NMDA lesions. Rats were anesthetized as described for electrolytic lesions. Bilateral lesions of the LA were made by a single injection of NMDA (Sigma, St. Louis, MO) in each amygdala. Lesions were made in three squads of animals using different amounts of NMDA to obtain different sizes of damage. The needle of a 1.0 μl Hamilton syringe (Hamilton Company, Reno, NV) was lowered to the target site (from bregma: posterior, 3.3 mm; lateral, ±4.9 mm; and ventral, 7.8 mm) and left in place for 2 min before injection. NMDA (20 mg/ml) was then infused at 0.05 μl/min, for a total injection of 0.1, 0.15, or 0.2 μl. After infusion, the Hamilton syringe was left in place for an additional 5 min before removal, and the same procedure was followed for the other amygdala. Rats were allowed 7–10 d to recover, during which time they were also handled.
Contextual fear conditioning. The simplest version of contextual fear conditioning was used in these experiments in which a rat receives a foot shock after being placed in a novel environment (Fanselow, 2000). Rats were placed in the chamber for 3 min before a 1.5 mA, 1 sec foot shock. Freezing was measured for 4 min immediately after the foot shock (post-shock period). Freezing was defined as a characteristic crouch position with cessation of all movement except that associated with breathing (Blanchard and Blanchard, 1969). Freezing was measured as a sample of freezing or not freezing every 10 sec, for a total of 25 observations. The number of observations of freezing was divided by 25 and then multiplied by 100 to obtain a percent of time spent freezing.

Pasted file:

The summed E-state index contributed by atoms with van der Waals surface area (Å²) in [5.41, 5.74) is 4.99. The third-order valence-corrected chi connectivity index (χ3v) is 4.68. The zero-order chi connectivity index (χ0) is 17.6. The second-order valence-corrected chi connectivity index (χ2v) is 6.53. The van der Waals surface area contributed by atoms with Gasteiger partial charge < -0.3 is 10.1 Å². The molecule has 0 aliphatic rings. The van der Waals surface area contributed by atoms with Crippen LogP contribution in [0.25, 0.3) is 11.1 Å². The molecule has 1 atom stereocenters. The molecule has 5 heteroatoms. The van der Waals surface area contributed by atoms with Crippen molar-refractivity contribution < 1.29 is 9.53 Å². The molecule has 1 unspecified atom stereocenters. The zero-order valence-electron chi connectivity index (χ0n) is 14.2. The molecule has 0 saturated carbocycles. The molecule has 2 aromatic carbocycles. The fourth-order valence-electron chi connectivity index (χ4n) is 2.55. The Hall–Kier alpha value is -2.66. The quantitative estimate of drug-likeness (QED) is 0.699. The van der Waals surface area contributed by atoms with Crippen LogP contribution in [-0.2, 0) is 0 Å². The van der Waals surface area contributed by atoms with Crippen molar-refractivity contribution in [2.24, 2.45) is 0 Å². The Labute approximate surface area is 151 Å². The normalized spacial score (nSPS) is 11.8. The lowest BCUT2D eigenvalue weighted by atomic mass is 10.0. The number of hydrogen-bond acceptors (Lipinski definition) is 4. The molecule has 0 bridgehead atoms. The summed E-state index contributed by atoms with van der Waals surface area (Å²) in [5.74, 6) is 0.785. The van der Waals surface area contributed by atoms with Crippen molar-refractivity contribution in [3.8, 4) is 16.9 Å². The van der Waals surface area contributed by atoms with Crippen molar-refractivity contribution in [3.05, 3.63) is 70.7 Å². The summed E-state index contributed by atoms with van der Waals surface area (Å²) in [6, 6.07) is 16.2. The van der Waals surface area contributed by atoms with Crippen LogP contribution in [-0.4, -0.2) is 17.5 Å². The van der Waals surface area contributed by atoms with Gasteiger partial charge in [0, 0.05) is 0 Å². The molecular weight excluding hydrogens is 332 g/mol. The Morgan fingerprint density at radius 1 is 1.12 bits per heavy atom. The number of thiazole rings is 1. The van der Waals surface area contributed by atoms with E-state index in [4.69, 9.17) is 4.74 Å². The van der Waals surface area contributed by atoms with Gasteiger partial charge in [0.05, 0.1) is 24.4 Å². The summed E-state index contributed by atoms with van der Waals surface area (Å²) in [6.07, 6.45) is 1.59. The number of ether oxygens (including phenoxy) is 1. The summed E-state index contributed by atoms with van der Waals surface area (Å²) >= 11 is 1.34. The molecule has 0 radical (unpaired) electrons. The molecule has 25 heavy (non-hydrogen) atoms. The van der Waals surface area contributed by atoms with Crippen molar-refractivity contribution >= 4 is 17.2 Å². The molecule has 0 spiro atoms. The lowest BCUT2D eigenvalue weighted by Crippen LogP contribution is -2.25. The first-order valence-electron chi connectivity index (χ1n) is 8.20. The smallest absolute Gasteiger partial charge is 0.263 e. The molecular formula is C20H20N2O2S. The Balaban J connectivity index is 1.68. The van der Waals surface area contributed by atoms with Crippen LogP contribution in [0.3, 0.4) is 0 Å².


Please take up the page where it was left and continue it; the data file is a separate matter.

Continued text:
A retention test of fear conditioning was conducted 24 hr after the foot shock by placing the animals back into the same chamber and recording freezing for 4 min as described above. In both the post-shock and the retention tests, the observer was blind to the condition (lesion group of each rat). Freezing data were statistically analyzed with a mixed-model ANOVA (lesion group as a between-subjects measure and freezing tests as a within-subjects measure), followed by a Scheffe's S post hoc test. α values were set at p < 0.05.
Presentation of predator odor. After contextual fear conditioning, rats freezing behavior in the cylinders was extinguished in the fume hood before presentation of TMT until they froze <20% of the time (no odor, but a Kimwipe on the door). This required four to six 10 min sessions in the chamber once or twice per day, before being tested for freezing to TMT. On the testing day, rats were placed in the chamber for a 3 min acclimation period, after which the odorless doors were exchanged with doors containing 150 nmol of TMT (19.4 μl) on each door. Freezing was recorded for the following 11 min and was scored as a percent of time spent freezing as described for context conditioning. This amount of TMT was reported previously to elicit freezing ∼75–80% of the time (Wallace and Rosen, 2000) and at similar levels as found after a 1 sec, 1.5 mA foot shock in normal rats (Malkani and Rosen, 2000; Thompson and Rosen, 2000).